Indeed plaintiff failed, not only to set out its own evidence but “‘all
material evidence on the point . . . . [Citation.] A failure to do so is deemed a concession
that the evidence supports the findings. . . . This failure to present all relevant evidence
on the point “is fatal.” [Citation.]’” (Citizens for Responsible Equitable Environmental
Development v. City of San Diego (2011) 196 Cal.App.4th 515, 529; Creed.)
The reply brief contained some additional evidence and argument, with
plaintiff claiming the EIR should have analyzed peak traffic days and hours with a traffic
study conducted for a 24-hour period on a weekend and weekdays. But plaintiff still
included an incomplete summary of all material evidence, selecting only certain portions
favorable to its argument, particularly in regard to summer weekend traffic. For example,
it failed to point out that the Traffic Analysis stated summer weekday traffic was only
slightly higher than weekday traffic during other seasons. Moreover, what plaintiff
included, in addition to what was improperly omitted, should have been in the opening
brief so defendants would have an opportunity to discuss and reply.
Second, defendants, not this court or plaintiff, decide the proper baseline to
be used. In Communities for a Better Environment v. South Coast Air Quality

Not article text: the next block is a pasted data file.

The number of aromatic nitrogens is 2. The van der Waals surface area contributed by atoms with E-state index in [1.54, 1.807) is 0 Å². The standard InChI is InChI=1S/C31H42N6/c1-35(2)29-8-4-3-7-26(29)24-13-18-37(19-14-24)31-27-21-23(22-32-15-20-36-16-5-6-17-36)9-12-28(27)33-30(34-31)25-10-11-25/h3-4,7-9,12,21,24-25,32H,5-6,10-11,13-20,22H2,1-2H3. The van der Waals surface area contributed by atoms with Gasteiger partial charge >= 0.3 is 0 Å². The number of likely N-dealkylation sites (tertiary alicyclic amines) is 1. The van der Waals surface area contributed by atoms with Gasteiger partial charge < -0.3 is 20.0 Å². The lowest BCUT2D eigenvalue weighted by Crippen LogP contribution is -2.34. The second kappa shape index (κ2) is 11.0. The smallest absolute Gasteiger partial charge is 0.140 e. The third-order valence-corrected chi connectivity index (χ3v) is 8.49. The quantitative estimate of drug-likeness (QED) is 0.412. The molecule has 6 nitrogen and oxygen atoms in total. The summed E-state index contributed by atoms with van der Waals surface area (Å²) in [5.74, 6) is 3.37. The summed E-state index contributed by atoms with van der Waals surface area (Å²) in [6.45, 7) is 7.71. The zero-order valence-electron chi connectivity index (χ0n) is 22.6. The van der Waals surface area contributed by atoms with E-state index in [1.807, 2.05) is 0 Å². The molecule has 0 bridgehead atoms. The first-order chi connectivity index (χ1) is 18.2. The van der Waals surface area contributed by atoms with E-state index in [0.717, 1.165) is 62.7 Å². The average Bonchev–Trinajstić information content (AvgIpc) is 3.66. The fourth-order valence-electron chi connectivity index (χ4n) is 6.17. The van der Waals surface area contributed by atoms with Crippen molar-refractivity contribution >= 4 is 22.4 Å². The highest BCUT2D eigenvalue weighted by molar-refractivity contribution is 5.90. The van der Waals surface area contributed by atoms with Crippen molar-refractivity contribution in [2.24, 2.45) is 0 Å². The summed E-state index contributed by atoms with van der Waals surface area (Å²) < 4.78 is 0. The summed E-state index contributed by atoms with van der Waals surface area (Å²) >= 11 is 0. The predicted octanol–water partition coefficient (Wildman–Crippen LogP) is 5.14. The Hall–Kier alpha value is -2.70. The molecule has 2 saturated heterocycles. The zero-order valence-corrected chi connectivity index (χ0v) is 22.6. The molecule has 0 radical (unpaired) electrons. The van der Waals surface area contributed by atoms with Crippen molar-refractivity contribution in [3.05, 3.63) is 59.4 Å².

Management Dist. (2010) 48 Cal.4th 310, where the impact of a refinery was being
considered, the court stated: “We do not attempt here to answer any technical questions
as to how existing refinery operations should be measured for baseline purposes in this
case or how similar baseline conditions should be measured in future cases. . . . [¶]
Neither CEQA nor the CEQA Guidelines mandates a uniform, inflexible rule for
determination of the existing conditions baseline. Rather, an agency enjoys the discretion
to decide, in the first instance, exactly how the existing physical conditions without the
project can most realistically be measured, subject to review, as with all CEQA factual
determinations, for support by substantial evidence. [Citation.]” (Id. at pp. 327-328.)
As noted above, plaintiff has not negated the existence of substantial
evidence in support of the EIR’s conclusion and we must presume defendant’s
certification of the EIR was proper. (Sierra Club v. City of Orange, supra, 163
Cal.App.4th at p. 530.)
Plaintiff argues there is insufficient evidence to support the adequacy of the
parking plan analyzed in the EIR, relying on three grounds. First, it criticizes elimination
of the former Downtown Master Parking Plan, contending that in doing so defendants
“manipulat[ed] planning documents” to do “an end run around CEQA.” Second, it
attacks the methodology used in conducting a parking survey. Finally, it takes exception
to the method of implementing proposed mitigation measures. None of these arguments
The first two claims fail because plaintiff did not include a fair summary of
the contents of the EIR in that regard. (Creed, supra, 196 Cal.App.4th at p. 529.) The
same is true as to its argument the EIR should have considered the impact of buses
driving to a performing arts center. As with the traffic argument, plaintiff did include